Well this means every "stem" (drums, guitars, keys, vocals, bass ect) running through the summing is not phase aligned, impacting the quality of the final mix., If I'm thinking of this correctly.

So my question is, does everyone who uses hardware inserts and analog summing just live with this? Possibly unknowing? Are there any work-arounds?

I went a step further and tried this bypassing any hardware and routing everything through AUX buses inside pf pro-tools with similar results(not as many samples but still all consistently different.

Hope I've explained this well enough to understand, its difficult to think of the proper way to without being here to visually see results but hopefully screen shot helps.

You aren't using protools properly from first glance.

Protools ADC calculates the delay adjustments so the audio aligns at the master faders. You don't have any master faders. Create a master fader for each stem and run the test again and see how the results look.
#4
3rd February 2014
Old 3rd February 2014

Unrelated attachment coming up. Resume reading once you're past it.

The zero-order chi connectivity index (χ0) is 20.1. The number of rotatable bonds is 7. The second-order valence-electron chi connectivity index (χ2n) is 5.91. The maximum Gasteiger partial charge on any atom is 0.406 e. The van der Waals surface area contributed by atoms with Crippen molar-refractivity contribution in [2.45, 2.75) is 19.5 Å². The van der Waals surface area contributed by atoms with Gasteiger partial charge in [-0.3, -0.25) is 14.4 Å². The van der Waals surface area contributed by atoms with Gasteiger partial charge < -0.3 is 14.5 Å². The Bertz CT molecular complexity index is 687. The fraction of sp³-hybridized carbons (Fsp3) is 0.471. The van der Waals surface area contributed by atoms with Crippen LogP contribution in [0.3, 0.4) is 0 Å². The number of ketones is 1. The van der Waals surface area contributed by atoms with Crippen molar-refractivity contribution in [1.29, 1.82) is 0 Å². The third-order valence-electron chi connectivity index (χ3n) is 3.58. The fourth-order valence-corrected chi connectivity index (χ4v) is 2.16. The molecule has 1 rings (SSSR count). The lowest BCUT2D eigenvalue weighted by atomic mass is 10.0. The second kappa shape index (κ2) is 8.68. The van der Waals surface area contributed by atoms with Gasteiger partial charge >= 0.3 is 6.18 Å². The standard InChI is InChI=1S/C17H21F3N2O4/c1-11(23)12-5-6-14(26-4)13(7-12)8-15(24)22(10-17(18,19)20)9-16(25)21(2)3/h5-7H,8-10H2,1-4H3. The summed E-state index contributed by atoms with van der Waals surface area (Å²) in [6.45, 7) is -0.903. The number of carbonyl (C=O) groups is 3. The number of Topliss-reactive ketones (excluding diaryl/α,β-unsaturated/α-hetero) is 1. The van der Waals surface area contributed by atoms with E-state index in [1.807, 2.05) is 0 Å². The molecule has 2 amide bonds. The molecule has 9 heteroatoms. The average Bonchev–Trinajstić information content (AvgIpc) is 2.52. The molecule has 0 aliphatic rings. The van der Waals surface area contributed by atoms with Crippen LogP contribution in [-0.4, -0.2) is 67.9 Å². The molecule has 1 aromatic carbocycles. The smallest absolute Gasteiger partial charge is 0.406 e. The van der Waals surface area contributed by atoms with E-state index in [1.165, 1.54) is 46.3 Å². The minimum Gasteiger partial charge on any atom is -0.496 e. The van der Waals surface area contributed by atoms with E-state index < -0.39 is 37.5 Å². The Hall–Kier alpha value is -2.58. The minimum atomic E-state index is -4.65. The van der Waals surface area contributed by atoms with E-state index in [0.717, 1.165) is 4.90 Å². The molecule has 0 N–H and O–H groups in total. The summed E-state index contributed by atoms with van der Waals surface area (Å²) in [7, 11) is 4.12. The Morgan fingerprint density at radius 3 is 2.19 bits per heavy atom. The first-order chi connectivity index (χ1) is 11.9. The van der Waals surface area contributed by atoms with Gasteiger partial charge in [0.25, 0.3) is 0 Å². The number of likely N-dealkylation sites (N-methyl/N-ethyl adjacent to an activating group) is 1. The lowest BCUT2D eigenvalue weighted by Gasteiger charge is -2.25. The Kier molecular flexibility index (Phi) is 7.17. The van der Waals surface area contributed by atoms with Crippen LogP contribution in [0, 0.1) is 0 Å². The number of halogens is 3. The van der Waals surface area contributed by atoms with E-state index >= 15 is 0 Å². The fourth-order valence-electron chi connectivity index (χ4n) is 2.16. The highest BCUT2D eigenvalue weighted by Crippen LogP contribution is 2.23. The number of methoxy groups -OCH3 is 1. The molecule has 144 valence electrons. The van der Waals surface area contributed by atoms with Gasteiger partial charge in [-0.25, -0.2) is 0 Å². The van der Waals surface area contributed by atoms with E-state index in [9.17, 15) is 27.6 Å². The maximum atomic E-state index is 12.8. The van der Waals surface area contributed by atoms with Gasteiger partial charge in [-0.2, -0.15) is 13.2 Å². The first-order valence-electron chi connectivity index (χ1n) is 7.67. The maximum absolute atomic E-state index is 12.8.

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Quote:
Originally Posted by knownby View Post
You aren't using protools properly from first glance.

Protools ADC calculates the delay adjustments so the audio aligns at the master faders. You don't have any master faders. Create a master fader for each stem and run the test again and see how the results look.
Does this apply only to third party interfaces or must it be done also with Avid interfaces? I am using PT HD 11 Native with an AVID HD I/O and an external summing unit.
#5
3rd February 2014
Old 3rd February 2014
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Hmm...not quite. The master faders are always "there" whether you've got them in the session or not.

As to the OP - part of it is possibly down to the interface driver. With a 100% avid system, PT knows what it's looking at converter-wise, and compensates accordingly. With a 3rd party system, it's reliant on that driver. As soon as you connect converters via digital audio, it has no way of knowing what's connected, and manual compensation might be necessary.